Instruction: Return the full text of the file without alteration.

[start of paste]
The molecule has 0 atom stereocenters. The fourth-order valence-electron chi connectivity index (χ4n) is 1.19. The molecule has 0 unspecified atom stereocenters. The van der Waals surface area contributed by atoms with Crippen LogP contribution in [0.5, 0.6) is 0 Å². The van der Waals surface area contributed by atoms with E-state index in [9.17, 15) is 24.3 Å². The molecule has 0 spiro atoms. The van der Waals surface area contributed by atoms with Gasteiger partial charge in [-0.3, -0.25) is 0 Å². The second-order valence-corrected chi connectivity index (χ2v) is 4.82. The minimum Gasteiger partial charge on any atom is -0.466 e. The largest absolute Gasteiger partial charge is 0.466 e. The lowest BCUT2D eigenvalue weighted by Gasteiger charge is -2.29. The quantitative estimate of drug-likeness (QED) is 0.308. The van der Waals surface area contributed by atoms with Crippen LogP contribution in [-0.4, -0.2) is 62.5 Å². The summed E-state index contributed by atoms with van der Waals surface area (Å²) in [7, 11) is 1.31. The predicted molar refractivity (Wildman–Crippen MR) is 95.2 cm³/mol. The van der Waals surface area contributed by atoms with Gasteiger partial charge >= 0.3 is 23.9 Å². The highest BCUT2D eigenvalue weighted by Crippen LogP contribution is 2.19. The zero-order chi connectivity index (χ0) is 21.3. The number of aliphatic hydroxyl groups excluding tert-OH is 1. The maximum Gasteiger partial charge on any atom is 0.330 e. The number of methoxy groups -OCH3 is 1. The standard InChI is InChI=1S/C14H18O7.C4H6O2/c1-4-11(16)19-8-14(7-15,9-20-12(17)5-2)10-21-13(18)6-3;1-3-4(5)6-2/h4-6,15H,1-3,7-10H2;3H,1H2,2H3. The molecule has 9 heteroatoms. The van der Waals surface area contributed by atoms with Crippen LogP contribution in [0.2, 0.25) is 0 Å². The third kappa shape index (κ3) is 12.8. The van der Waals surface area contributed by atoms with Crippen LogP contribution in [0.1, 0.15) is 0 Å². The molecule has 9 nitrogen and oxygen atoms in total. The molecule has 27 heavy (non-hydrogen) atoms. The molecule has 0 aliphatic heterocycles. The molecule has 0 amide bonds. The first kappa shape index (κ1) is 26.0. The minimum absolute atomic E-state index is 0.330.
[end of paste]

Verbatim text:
The molecule has 0 atom stereocenters. The fourth-order valence-electron chi connectivity index (χ4n) is 1.19. The molecule has 0 unspecified atom stereocenters. The van der Waals surface area contributed by atoms with Crippen LogP contribution in [0.5, 0.6) is 0 Å². The van der Waals surface area contributed by atoms with E-state index in [9.17, 15) is 24.3 Å². The molecule has 0 spiro atoms. The van der Waals surface area contributed by atoms with Gasteiger partial charge in [-0.3, -0.25) is 0 Å². The second-order valence-corrected chi connectivity index (χ2v) is 4.82. The minimum Gasteiger partial charge on any atom is -0.466 e. The largest absolute Gasteiger partial charge is 0.466 e. The lowest BCUT2D eigenvalue weighted by Gasteiger charge is -2.29. The quantitative estimate of drug-likeness (QED) is 0.308. The van der Waals surface area contributed by atoms with Crippen LogP contribution in [-0.4, -0.2) is 62.5 Å². The summed E-state index contributed by atoms with van der Waals surface area (Å²) in [7, 11) is 1.31. The predicted molar refractivity (Wildman–Crippen MR) is 95.2 cm³/mol. The van der Waals surface area contributed by atoms with Gasteiger partial charge >= 0.3 is 23.9 Å². The highest BCUT2D eigenvalue weighted by Crippen LogP contribution is 2.19. The zero-order chi connectivity index (χ0) is 21.3. The number of aliphatic hydroxyl groups excluding tert-OH is 1. The maximum Gasteiger partial charge on any atom is 0.330 e. The number of methoxy groups -OCH3 is 1. The standard InChI is InChI=1S/C14H18O7.C4H6O2/c1-4-11(16)19-8-14(7-15,9-20-12(17)5-2)10-21-13(18)6-3;1-3-4(5)6-2/h4-6,15H,1-3,7-10H2;3H,1H2,2H3. The molecule has 9 heteroatoms. The van der Waals surface area contributed by atoms with Crippen LogP contribution in [0.2, 0.25) is 0 Å². The third kappa shape index (κ3) is 12.8. The van der Waals surface area contributed by atoms with Crippen LogP contribution in [0.1, 0.15) is 0 Å². The molecule has 9 nitrogen and oxygen atoms in total. The molecule has 27 heavy (non-hydrogen) atoms. The molecule has 0 aliphatic heterocycles. The molecule has 0 amide bonds. The first kappa shape index (κ1) is 26.0. The minimum absolute atomic E-state index is 0.330.